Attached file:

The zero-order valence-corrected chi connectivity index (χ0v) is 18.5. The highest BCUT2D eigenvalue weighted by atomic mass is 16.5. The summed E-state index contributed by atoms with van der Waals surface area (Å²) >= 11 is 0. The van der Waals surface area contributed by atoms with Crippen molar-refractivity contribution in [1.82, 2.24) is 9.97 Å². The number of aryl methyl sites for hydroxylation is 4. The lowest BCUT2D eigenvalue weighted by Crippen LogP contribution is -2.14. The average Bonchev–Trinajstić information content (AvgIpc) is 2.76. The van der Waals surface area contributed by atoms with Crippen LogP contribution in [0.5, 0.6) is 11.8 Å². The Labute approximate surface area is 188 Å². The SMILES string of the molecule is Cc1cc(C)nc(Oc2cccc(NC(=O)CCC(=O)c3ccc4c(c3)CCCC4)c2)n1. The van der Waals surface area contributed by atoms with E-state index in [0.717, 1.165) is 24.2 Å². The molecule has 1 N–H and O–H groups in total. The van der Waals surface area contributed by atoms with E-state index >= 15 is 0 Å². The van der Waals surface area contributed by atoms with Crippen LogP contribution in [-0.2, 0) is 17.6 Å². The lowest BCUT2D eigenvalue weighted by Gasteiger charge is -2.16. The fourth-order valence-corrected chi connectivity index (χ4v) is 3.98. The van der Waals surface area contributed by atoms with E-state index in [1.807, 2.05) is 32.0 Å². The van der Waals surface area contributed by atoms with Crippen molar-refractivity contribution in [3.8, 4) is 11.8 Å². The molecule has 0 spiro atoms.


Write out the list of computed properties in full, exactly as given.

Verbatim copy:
The zero-order valence-corrected chi connectivity index (χ0v) is 18.5. The highest BCUT2D eigenvalue weighted by atomic mass is 16.5. The summed E-state index contributed by atoms with van der Waals surface area (Å²) >= 11 is 0. The van der Waals surface area contributed by atoms with Crippen molar-refractivity contribution in [1.82, 2.24) is 9.97 Å². The number of aryl methyl sites for hydroxylation is 4. The lowest BCUT2D eigenvalue weighted by Crippen LogP contribution is -2.14. The average Bonchev–Trinajstić information content (AvgIpc) is 2.76. The van der Waals surface area contributed by atoms with Crippen LogP contribution in [0.5, 0.6) is 11.8 Å². The Labute approximate surface area is 188 Å². The SMILES string of the molecule is Cc1cc(C)nc(Oc2cccc(NC(=O)CCC(=O)c3ccc4c(c3)CCCC4)c2)n1. The van der Waals surface area contributed by atoms with E-state index in [0.717, 1.165) is 24.2 Å². The molecule has 1 N–H and O–H groups in total. The van der Waals surface area contributed by atoms with E-state index >= 15 is 0 Å². The van der Waals surface area contributed by atoms with Crippen LogP contribution in [-0.2, 0) is 17.6 Å². The lowest BCUT2D eigenvalue weighted by Gasteiger charge is -2.16. The fourth-order valence-corrected chi connectivity index (χ4v) is 3.98. The van der Waals surface area contributed by atoms with E-state index in [1.807, 2.05) is 32.0 Å². The van der Waals surface area contributed by atoms with Crippen molar-refractivity contribution in [3.8, 4) is 11.8 Å². The molecule has 0 spiro atoms.